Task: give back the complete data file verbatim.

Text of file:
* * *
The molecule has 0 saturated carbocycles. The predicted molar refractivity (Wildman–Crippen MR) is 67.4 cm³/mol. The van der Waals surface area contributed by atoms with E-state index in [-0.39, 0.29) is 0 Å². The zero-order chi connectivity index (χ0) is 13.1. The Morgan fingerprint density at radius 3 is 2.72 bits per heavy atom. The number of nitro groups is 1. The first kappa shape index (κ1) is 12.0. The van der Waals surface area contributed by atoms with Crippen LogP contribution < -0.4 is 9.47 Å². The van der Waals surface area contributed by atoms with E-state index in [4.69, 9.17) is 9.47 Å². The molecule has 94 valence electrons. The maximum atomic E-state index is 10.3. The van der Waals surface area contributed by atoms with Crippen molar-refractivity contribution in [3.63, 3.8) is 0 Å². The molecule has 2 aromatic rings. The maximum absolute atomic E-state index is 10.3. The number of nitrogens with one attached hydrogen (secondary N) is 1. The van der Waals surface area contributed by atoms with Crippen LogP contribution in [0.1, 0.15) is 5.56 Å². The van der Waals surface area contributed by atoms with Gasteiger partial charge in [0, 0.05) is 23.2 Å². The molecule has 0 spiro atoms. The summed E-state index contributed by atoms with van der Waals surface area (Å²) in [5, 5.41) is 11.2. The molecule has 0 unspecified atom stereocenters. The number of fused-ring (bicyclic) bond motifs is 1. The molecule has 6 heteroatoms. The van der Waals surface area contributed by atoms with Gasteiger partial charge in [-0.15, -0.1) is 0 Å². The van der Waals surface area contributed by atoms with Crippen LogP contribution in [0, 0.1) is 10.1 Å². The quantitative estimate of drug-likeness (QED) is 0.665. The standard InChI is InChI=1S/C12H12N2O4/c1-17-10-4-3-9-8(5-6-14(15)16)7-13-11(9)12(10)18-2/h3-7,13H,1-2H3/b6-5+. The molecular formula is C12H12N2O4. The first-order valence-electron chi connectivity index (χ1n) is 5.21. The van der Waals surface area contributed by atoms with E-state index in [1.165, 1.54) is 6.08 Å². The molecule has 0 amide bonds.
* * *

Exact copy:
The molecule has 0 saturated carbocycles. The predicted molar refractivity (Wildman–Crippen MR) is 67.4 cm³/mol. The van der Waals surface area contributed by atoms with E-state index in [-0.39, 0.29) is 0 Å². The zero-order chi connectivity index (χ0) is 13.1. The Morgan fingerprint density at radius 3 is 2.72 bits per heavy atom. The number of nitro groups is 1. The first kappa shape index (κ1) is 12.0. The van der Waals surface area contributed by atoms with Crippen LogP contribution < -0.4 is 9.47 Å². The van der Waals surface area contributed by atoms with E-state index in [4.69, 9.17) is 9.47 Å². The molecule has 94 valence electrons. The maximum atomic E-state index is 10.3. The van der Waals surface area contributed by atoms with Crippen molar-refractivity contribution in [3.63, 3.8) is 0 Å². The molecule has 2 aromatic rings. The maximum absolute atomic E-state index is 10.3. The number of nitrogens with one attached hydrogen (secondary N) is 1. The van der Waals surface area contributed by atoms with Crippen LogP contribution in [0.1, 0.15) is 5.56 Å². The van der Waals surface area contributed by atoms with Gasteiger partial charge in [0, 0.05) is 23.2 Å². The molecule has 0 spiro atoms. The summed E-state index contributed by atoms with van der Waals surface area (Å²) in [5, 5.41) is 11.2. The molecule has 0 unspecified atom stereocenters. The number of fused-ring (bicyclic) bond motifs is 1. The molecule has 6 heteroatoms. The van der Waals surface area contributed by atoms with Gasteiger partial charge in [-0.15, -0.1) is 0 Å². The van der Waals surface area contributed by atoms with Crippen LogP contribution in [0, 0.1) is 10.1 Å². The quantitative estimate of drug-likeness (QED) is 0.665. The standard InChI is InChI=1S/C12H12N2O4/c1-17-10-4-3-9-8(5-6-14(15)16)7-13-11(9)12(10)18-2/h3-7,13H,1-2H3/b6-5+. The molecular formula is C12H12N2O4. The first-order valence-electron chi connectivity index (χ1n) is 5.21. The van der Waals surface area contributed by atoms with E-state index in [1.165, 1.54) is 6.08 Å². The molecule has 0 amide bonds.